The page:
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--> utmost importance for the needs of theoretical and fundamental researches. This search results in concrete papers found in a given periodical. Equally valuable are, of course, further data, in particular references to literature, book reviews, advertisements, data concerned with firms, new products, and manufacturers’ literature. Thus, the periodical search includes periodical, bibliographical, and trade literature. A periodical search is a relatively wearisome procedure for the specialized worker and, therefore, a correct choice of periodicals which have to be followed is essential. It is impossible to state the maximum and minimum numbers of periodicals. After a few years’ experience, we assembled a list of periodicals actually abstracted (Appendix I). Systematic abstracting of periodicals was started in 1922, when the so-called literary department was established within the library of the Cable Works Co., Ltd., at Bratislava. About 60 foreign periodicals and 5 abstracting journals were abstracted by scientific and technical workers of the concern. Later (in 1947) this number was raised to 130, then to 200, and, in 1955, to 350 periodicals abstracted by workers in the department of documentation. For each periodical, a record card (using the horizontal type Karto system) was kept on which, in three-month intervals, was noted the number of references taken from it, together with a subdivision into concrete, applicable, and general papers. In addition to other well-known criteria, these results are very useful in making a critical examination of a given periodical for our purposes, as well as in preliminary planning of periodicals to be abstracted. Three years’ experience with such a type of investigation showed the lack of economy in raising the number of original periodicals followed. For reaching actual sources, a certain optimal number of periodicals is sufficient, i.e., our special requirements are met by following 200 periodicals and 30 abstract journals, which is considerably less than the 350 originally abstracted, the topics being followed very broadly. After this practical evaluation we reduced by one-third not only the number of periodicals followed but also the time needed for search, and raised the number of abstracting journals, thereby broadening the so-called supplementary search. By these measures, we raised the number of sources, while saving one-third the time. The ratio between references taken from original sources and from abstracting journals and cards services is actually 1:1, and the total is 12,000 abstracts a year. With all searches, but particularly in periodical ones, the ascertaining of sources is related both to the general thematic search plan (main and borderline fields, in general, regardless of whether the source in question is, at this point, interesting) and to the operative research planning (concrete planned tasks and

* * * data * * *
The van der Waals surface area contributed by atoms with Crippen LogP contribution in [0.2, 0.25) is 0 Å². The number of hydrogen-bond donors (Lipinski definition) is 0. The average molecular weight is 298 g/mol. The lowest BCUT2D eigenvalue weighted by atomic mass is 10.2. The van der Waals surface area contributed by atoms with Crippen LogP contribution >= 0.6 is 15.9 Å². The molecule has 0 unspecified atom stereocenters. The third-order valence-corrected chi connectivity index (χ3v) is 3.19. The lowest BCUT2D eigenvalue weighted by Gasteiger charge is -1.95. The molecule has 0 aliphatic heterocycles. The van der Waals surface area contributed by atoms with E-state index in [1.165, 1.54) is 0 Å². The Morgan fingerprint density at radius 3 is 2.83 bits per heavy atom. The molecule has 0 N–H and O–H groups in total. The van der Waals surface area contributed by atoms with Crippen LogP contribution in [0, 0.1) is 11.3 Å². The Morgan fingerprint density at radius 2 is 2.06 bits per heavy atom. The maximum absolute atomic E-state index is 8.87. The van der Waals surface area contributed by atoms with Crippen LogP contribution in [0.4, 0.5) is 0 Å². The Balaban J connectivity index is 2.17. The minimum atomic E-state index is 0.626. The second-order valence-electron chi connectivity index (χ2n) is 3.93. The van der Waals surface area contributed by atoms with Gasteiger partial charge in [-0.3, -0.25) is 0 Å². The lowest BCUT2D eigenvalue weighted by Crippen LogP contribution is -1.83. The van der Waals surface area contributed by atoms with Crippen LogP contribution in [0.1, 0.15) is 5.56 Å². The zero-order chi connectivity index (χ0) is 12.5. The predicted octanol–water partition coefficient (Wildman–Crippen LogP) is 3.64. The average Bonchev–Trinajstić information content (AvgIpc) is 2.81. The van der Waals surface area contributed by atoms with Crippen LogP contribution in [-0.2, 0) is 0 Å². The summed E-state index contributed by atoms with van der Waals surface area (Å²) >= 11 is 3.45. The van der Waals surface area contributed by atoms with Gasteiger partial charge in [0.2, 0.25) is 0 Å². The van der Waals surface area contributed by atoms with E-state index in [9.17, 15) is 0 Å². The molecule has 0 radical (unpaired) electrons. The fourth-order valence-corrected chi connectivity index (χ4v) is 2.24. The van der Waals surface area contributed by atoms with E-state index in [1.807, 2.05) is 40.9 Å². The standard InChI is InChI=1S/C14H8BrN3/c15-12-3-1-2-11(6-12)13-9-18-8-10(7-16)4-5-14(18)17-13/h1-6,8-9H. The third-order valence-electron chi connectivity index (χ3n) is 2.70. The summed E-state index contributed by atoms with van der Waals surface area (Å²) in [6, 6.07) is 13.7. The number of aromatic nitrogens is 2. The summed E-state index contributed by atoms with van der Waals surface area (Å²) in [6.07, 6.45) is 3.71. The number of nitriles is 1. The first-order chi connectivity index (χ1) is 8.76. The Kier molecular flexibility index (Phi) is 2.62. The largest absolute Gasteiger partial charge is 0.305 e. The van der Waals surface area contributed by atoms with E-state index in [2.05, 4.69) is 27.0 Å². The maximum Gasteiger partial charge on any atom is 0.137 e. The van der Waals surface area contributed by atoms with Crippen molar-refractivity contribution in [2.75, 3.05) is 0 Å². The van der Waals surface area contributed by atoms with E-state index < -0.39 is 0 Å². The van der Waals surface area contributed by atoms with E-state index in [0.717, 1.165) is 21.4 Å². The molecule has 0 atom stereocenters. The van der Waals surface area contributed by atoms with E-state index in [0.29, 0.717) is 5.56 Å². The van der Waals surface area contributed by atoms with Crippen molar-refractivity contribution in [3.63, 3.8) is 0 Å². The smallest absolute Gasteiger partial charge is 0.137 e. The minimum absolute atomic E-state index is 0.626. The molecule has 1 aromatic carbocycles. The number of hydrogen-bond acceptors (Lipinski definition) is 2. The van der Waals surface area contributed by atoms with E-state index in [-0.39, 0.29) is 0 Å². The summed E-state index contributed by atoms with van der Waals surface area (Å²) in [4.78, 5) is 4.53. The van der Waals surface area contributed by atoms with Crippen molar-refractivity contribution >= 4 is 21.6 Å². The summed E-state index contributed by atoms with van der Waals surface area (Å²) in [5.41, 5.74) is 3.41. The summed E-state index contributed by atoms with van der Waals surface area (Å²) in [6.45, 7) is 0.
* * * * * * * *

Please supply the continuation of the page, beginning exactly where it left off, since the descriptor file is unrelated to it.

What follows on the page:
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--> the continuous completion of bibliographies worked out by special search works in the preceding years). This part of search is usually called continual search, and this is emphasised especially. Patent and trade literature search. By this term is meant a search consisting of seeking and establishing sources in patent and trade literature. This represents the most important type of search for industrial and applied research. At this point, it will be analyzed only within the scope of general and continual research. It was apparent that combining the patent and trade literature search was essential. Patent literature, in particular patent applications, precedes all other types of literature, but it is not always realistic. A large dose of phantasy, chiefly in covering, blocking, and securing patents, is incorporated, whereas trade literature is realistic and often gives information on invention realizations. From the practical and proven economic standpoint, we concluded that following the patent literature of Germany, the United States, Great Britain, and France, and, after careful selection, the manufacturing volumes of the other countries, naturally in addition to Czechoslovak patent literature, seems to be sufficient. Search is, at our Institute, aimed at official journals and patent abstracting periodicals as well as at patent specifications of selected classes, performed in close cooperation with the National Invention and Standardization Office in Prague. For abstracting patent literature, a special method, described in the section dealing with results of search, was developed. The objects of trade literature search are specialized journals and house organs mentioned in the section on periodical search, and, in particular, advertisements appearing in these periodical; further, industrial shows, trade literature obtained regularly from firms or centers of trade literature, as well as lectures of individual firm representatives. A prerequisite for the realization of an effective search in trade literature is the availability of a firm directory with a survey on their manufacturing program. Standards search. This activity is characterized by the ascertaining of existing standards and tentative specifications. Similar conclusions are valid here as in searches in patent literature, but standards literature is delayed as compared with the other types of literature. Special material search. In this case, a search of bibliographies and bibliographies on research and development reports is made. We follow U.S. Government Research Reports, Nuclear Science Abstracts, ERA Reports, Otčoty NIIKP (Naučno- institut promyšlennosti, Moscow,) and VEI (Vsesojuznyj elektrotechničeskij institut, Moscow), lists of solved and resolved projects of the individual Czechoslovak institutions and others. This literature is less easily available, but it is important.